Titan Comics can't actually show the Thirteenth Doctor before she debuts on TV in the fall, so they have decided to build to her Comic Book Debut with three one-shot comic books that leads into her debut story.  The first of these, in what is being called "The Road to the Thirteenth Doctor," is this story featuring the Tenth Doctor.  It is short and light doesn't really feel like it is building towards anything.  It isn't necessarily bad, but at this point doesn't really feel like it is on the "road" to anything. 

It begins with the Tenth Doctor and his two Titan Companions, Gabby and Cindy...as they land on a space station and face off with some creepy beings that the Doctor defeats easily, and exposes a creepy plot by the "Earth Corps" to create genocidal weapons.  And that is seemingly it. The conclusion feels quick and easy, nothing to write home about. The fact is the main story is just a regular Tenth Doctor story, which may or may not play into future events for either his series or the Thirteenth Doctor...but either way, it seems odd to build up and market this as a build up to her strips and then just give us an average story with an attached four page short story that is meant to sort of build to her.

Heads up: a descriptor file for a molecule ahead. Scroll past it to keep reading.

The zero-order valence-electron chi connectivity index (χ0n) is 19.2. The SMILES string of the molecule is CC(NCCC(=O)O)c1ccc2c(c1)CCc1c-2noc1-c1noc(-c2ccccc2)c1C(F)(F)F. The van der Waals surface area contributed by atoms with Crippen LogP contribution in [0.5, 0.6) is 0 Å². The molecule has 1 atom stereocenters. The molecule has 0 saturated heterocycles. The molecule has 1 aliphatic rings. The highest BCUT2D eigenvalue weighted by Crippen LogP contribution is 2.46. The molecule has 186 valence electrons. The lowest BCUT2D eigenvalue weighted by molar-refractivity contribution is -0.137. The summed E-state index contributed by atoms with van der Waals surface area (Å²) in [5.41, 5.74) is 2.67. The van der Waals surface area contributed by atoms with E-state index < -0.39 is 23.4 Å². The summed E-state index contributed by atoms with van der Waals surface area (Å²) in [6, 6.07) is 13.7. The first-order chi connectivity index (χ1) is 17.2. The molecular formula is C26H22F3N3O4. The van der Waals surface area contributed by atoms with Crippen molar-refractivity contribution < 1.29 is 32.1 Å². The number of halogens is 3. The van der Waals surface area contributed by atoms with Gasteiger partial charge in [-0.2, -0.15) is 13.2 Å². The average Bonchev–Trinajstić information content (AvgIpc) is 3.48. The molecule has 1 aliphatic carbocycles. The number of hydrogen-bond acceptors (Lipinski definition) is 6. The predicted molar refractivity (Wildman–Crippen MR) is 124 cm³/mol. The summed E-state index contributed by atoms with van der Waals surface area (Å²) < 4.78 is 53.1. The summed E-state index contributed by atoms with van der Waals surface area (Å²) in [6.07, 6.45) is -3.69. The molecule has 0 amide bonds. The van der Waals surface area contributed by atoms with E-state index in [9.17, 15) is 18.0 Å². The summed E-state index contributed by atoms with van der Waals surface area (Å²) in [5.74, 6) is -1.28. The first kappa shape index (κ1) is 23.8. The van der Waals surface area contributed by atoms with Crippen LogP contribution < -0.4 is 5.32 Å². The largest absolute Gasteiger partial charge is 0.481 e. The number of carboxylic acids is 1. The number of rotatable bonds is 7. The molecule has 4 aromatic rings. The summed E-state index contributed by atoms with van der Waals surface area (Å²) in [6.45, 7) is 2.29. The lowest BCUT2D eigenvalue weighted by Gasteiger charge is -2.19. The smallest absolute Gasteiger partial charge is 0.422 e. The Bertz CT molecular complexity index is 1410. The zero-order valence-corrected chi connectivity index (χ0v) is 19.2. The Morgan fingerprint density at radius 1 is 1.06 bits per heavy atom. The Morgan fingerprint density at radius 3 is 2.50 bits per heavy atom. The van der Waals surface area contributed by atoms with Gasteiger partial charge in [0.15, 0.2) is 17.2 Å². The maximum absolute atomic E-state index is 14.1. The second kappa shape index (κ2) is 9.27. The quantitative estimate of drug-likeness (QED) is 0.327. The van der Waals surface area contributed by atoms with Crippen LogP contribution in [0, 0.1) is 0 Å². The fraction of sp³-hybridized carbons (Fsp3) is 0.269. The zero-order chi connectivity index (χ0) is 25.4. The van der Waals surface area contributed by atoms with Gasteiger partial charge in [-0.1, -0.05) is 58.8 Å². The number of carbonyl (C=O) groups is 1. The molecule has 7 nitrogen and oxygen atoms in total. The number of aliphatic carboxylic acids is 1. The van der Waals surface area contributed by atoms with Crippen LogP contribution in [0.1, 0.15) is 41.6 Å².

The short story that actually is meant to serve as the actual "Road To.." storyline, just goes back into the Tenth Doctor's first season on TV, where we see the Doctor in between scenes in The Girl in the Fireplace in which he finds something even crazier than 18th Century France on a space station, though it is left ambiguous as to what it is, as the Tenth Doctor races off to save Rose and Mickey before exploring anything further.

One can only hope this is actually going somewhere. I felt this story was too light, too easy an enemy to defeat...but I didn't quite know what it was they were setting up for the Thirteenth Doctor. I only discovered later that only the four page mini-comic had anything to do with the Thirteenth Doctor's eventual debut.  And I gotta say it was too short and ambiguous and relied a little too much on past continuity for me to get too interested. 

The art is nice, and as per usual for Titan, they just nail the characterization of the Tenth Doctor, but this ultimately is just a regular issue of the Tenth Doctor ongoing series, and anything that may be setting up the actual road to the Thirteenth Doctor feels like an afterthought...or something that might work better when the whole story is collected together. Right now, it isn't the strongest start for the big build-up to the new Doctor.